Pioneering Women Gardeners

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History has little to say about women gardeners before the early 20th century. For the most part, the physical work of gardening was considered a form of rudimentary labour (as opposed to a hobby), while the learned feats of design and horticulture were strictly the purview of men.

But there are some accounts of aristocratic women taking to the soil, such a Henry I’s wife Matilda, who grew roses in the palace courtyard, and Marie Antoinette with her mock-provincial cottage garden.

The following women were part of a sea change which saw some (exceptional) female gardeners gain recognition for their skills, knowledge and creativity. 

Edith (Lady) Londonderry

Not only a gardener, but an outspoken supporter of the women’s suffrage movement, Edith Londonderry is an important figure to remember on International Women’s Day. 

Edith Vane-Tempest-Stewart was born into a political, land-owning family, and married into the Londonderry household, ultimately gaining sway over large swathes of land in Norther Ireland, upon which she cultivated a series of gardens that are now protected by UNESCO. 

Gertrude Jekyll

Gertrudy Jekyll was perhaps the first truly prolific women gardener. She worked with the architect Edwin Lutyens to create over a hundred gardens that are considered by many to be amongst the best of Edwardian design. Her taste was less garish than that of the popular 19th century gardener, and more in line with oncoming twentieth century trends in landscaping.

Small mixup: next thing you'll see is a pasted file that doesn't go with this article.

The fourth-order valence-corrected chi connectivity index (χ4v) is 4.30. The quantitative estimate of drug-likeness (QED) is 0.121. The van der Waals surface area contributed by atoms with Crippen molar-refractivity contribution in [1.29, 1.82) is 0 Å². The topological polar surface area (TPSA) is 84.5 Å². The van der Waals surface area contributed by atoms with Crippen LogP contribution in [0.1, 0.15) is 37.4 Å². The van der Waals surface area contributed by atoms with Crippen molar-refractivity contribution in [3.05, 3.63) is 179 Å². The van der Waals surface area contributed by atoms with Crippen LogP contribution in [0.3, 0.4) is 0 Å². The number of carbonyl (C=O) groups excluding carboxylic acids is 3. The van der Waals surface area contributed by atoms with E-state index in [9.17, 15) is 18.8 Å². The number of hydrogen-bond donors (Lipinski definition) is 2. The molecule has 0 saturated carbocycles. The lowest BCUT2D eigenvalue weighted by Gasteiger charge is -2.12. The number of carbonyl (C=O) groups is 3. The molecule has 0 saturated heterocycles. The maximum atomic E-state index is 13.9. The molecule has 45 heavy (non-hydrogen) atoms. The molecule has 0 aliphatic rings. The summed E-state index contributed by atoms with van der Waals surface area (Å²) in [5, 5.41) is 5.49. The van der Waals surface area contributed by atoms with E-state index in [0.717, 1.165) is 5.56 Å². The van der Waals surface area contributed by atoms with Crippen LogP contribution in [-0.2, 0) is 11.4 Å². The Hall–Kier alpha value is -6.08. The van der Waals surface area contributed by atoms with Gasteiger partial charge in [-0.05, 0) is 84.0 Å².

Vita Sackville-West

Aristocrat and writer, Vita Sackville-West is remembered for her work on the much-visited gardens at Sissinghurst and connection to the National Trust owned stately home Knole.

With a weekly gardening column in The Observer, she was seen as an authority on the subject. Sackville-West immortalised her work at Sissingurst and passion for the natural landscape in epic poem The Land. 

Beth Chatto

Beth Chatto, who sadly passed away last year, made a monumental contribution to garden design over the course of her life.  

Like Gertrude Jekyll, part of her success is down to her partnership with husband Andrew Chatto, a fruit farmer who cultivated her passion for plants. Upon Andrew's retirement, the couple built a their new home on one of his plantations: a boggy wasteland which would become Chatto's greatest gardening achievement. The Beth Chatto gardens can now be visited by the public, and are located in Colchester. 

Who are your gardening heroines? Let us know on @BloomboxClub



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